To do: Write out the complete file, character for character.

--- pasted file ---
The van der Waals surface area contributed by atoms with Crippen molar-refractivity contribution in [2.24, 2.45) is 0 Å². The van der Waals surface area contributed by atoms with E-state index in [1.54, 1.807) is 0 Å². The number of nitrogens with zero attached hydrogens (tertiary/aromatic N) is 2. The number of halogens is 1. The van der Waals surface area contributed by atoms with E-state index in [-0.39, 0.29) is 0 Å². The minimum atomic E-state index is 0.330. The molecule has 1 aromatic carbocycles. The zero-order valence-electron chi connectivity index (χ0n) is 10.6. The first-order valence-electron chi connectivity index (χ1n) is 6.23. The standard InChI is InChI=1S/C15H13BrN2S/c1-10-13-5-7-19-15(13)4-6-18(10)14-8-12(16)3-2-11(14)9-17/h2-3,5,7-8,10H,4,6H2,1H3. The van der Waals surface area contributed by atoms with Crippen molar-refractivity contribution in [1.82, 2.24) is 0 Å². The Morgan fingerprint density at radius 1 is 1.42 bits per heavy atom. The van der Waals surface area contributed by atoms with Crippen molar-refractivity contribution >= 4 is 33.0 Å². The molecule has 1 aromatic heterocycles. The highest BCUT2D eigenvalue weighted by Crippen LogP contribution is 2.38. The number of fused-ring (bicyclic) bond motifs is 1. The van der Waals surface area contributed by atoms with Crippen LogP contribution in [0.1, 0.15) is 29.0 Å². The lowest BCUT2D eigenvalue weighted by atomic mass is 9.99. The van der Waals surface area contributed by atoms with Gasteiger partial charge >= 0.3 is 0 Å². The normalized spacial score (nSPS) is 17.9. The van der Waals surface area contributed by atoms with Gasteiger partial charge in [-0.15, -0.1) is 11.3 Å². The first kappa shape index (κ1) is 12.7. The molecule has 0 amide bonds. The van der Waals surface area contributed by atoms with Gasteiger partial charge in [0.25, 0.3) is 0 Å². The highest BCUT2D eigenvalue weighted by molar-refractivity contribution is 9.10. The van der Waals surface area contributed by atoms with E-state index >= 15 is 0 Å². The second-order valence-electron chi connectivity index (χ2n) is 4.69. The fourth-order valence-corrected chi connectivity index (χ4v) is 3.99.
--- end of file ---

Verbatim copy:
The van der Waals surface area contributed by atoms with Crippen molar-refractivity contribution in [2.24, 2.45) is 0 Å². The van der Waals surface area contributed by atoms with E-state index in [1.54, 1.807) is 0 Å². The number of nitrogens with zero attached hydrogens (tertiary/aromatic N) is 2. The number of halogens is 1. The van der Waals surface area contributed by atoms with E-state index in [-0.39, 0.29) is 0 Å². The minimum atomic E-state index is 0.330. The molecule has 1 aromatic carbocycles. The zero-order valence-electron chi connectivity index (χ0n) is 10.6. The first-order valence-electron chi connectivity index (χ1n) is 6.23. The standard InChI is InChI=1S/C15H13BrN2S/c1-10-13-5-7-19-15(13)4-6-18(10)14-8-12(16)3-2-11(14)9-17/h2-3,5,7-8,10H,4,6H2,1H3. The van der Waals surface area contributed by atoms with Crippen molar-refractivity contribution in [1.82, 2.24) is 0 Å². The Morgan fingerprint density at radius 1 is 1.42 bits per heavy atom. The van der Waals surface area contributed by atoms with Crippen molar-refractivity contribution >= 4 is 33.0 Å². The molecule has 1 aromatic heterocycles. The highest BCUT2D eigenvalue weighted by Crippen LogP contribution is 2.38. The number of fused-ring (bicyclic) bond motifs is 1. The van der Waals surface area contributed by atoms with Crippen LogP contribution in [0.1, 0.15) is 29.0 Å². The lowest BCUT2D eigenvalue weighted by atomic mass is 9.99. The van der Waals surface area contributed by atoms with Gasteiger partial charge >= 0.3 is 0 Å². The normalized spacial score (nSPS) is 17.9. The van der Waals surface area contributed by atoms with Gasteiger partial charge in [-0.15, -0.1) is 11.3 Å². The first kappa shape index (κ1) is 12.7. The molecule has 0 amide bonds. The van der Waals surface area contributed by atoms with Gasteiger partial charge in [0.25, 0.3) is 0 Å². The highest BCUT2D eigenvalue weighted by molar-refractivity contribution is 9.10. The van der Waals surface area contributed by atoms with E-state index >= 15 is 0 Å². The second-order valence-electron chi connectivity index (χ2n) is 4.69. The fourth-order valence-corrected chi connectivity index (χ4v) is 3.99.